Uncle Luke, the man whose booty-shaking madness made the U.S. Supreme Court stand up for free speech, gets as nasty as he wants to be for Miami New Times. This week, Luke comes to the defense of a superstar college quarterback in Tallahassee.
Whenever a celebrity athlete gets accused of sexually assaulting a woman, it doesn't take long for the media machine to declare him guilty. It's now happening to Florida State University star quarterback Jameis Winston, who stands accused of raping a Tampa Bay area woman on Dec. 7, 2012. The alleged victim, who attended FSU, claims she didn't know the identity of her attacker until a month later, when she identified him as Winston.
Her family alleges the Tallahassee Police Department tried to sweep the investigation away to protect Winston, a Heisman Trophy contender who could lead the Seminoles to a national championship. State prosecutors have delayed their decision on whether or not to file sexual assault charges against Winston, which will only hurts him. Despite being the best player in college football, he could lose the Heisman race because sports writers question if it is right to vote for Winston knowing a sexual assault case is hanging over him.
However, the truth is never black and white in sexual battery scandals involving star players. In 1996, the Dallas Cowboys' Michael Irvin and Erik Williams were accused by a woman named Nina Shahravan of video recording her while they held a gun to her head and raped her. She fabricated the entire story, recanted, pled guilty to perjury and filed a false police report. Eleven years later, another woman accused Irvin of sexually assaulting her at the Seminole Hard Rock Hotel and Casino in Hollywood. Prosecutors declined to file charges after reviewing the case. He sued her for defamation. They settled out of court in 2010.
In 2002, a woman claimed she was forced on stage and sexually assaulted during my performance at a South Carolina nightclub. However, two video tapes showed, and dozens of witnesses affirmed, that she participated willingly. She was charged with lying to investigators.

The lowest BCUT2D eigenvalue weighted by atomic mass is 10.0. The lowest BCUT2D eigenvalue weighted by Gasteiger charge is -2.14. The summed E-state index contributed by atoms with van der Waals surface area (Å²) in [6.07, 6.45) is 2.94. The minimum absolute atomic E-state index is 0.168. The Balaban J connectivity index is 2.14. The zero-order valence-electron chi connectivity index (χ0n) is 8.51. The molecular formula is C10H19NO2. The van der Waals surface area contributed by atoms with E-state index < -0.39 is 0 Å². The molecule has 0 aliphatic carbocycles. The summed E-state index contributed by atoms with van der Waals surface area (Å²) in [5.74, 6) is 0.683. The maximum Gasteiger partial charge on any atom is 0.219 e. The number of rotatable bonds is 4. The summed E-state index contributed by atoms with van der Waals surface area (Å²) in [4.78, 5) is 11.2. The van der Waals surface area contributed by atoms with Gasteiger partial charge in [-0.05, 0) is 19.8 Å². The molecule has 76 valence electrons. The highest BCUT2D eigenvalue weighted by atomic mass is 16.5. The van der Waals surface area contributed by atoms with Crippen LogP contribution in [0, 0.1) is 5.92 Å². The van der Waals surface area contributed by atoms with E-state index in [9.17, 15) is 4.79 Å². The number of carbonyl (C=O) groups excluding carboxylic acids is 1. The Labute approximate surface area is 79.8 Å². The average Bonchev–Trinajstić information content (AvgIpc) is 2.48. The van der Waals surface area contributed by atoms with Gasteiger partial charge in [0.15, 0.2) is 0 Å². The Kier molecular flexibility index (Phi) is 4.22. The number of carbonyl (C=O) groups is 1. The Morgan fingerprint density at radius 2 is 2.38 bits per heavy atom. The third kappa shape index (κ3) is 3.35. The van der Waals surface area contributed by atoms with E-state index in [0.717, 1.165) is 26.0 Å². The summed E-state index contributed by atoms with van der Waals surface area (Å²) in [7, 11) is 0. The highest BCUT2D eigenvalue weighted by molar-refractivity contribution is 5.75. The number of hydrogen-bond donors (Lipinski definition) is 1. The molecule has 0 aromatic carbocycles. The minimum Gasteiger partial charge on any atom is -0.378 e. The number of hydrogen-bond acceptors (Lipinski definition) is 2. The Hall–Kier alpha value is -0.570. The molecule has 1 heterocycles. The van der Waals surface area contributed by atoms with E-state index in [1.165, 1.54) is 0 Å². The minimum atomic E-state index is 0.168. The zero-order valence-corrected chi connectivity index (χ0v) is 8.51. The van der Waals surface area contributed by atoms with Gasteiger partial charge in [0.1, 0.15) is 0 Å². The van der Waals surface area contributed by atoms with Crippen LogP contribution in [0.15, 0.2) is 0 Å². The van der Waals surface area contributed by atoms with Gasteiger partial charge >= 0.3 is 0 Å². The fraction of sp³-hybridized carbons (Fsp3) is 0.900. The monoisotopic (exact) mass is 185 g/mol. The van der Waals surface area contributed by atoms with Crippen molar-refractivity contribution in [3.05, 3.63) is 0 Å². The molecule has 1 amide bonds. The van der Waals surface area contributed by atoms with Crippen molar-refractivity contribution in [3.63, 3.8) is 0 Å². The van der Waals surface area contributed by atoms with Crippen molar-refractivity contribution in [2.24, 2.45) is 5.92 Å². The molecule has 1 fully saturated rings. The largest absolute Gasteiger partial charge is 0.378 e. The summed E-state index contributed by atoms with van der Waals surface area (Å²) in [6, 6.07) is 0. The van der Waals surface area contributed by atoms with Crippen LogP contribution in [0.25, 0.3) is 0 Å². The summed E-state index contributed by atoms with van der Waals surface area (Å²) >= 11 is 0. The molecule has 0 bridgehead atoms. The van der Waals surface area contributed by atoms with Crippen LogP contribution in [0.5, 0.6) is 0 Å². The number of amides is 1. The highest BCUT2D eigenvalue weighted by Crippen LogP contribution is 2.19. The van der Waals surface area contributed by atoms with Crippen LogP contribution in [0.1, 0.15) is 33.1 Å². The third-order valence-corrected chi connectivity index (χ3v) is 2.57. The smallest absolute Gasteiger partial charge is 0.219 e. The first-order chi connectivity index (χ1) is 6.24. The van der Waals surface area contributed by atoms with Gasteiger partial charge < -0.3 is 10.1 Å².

And don't forget Crystal Mangum who in 2006 falsely accused three Duke University lacrosse players of raping her. The case fell apart when DNA evidence failed to tie Mangum to any of the 46 white players on the team. She eventually recanted her statement and said she was not sure she had been raped, although she insisted some sort of sexual assault had taken place.
These women have made it harder for real rape victims to prove they've been assaulted because people question their motives for coming forward with allegations of sexual assault.
In Winston's case, his DNA matched evidence collected in the apartment where the alleged rape took place. However, his attorney has asserted Winston had consensual sex with her. His lawyer also told the Tallahassee Democrat he's provided law enforcement with two affidavits from witnesses present that night that defend Winston.
Maybe investigators quickly figured out parts of her story weren't adding up. What if this girl is not being honest about knowing Winston? What if she did in fact know him and was already having consensual sex with him before the alleged incident took place? What if Winston hooked up with her again several times after?
What if there are photos of both of them together hanging out and having a good time? What if police investigators saw some pictures of her in very compromising positions? What if the cops told her if she pursued her complaint, these images would be splashed on every gossip site across America?
What if her lawyer convinced her she's got to lay the groundwork for a civil lawsuit and for her to become famous? He probably told her it's the American way and that being famous for sleeping with athletes worked for Kim Kardashian and Paris Hilton.
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Winston deserves the benefit of the doubt just as much as his accuser. It's only fair.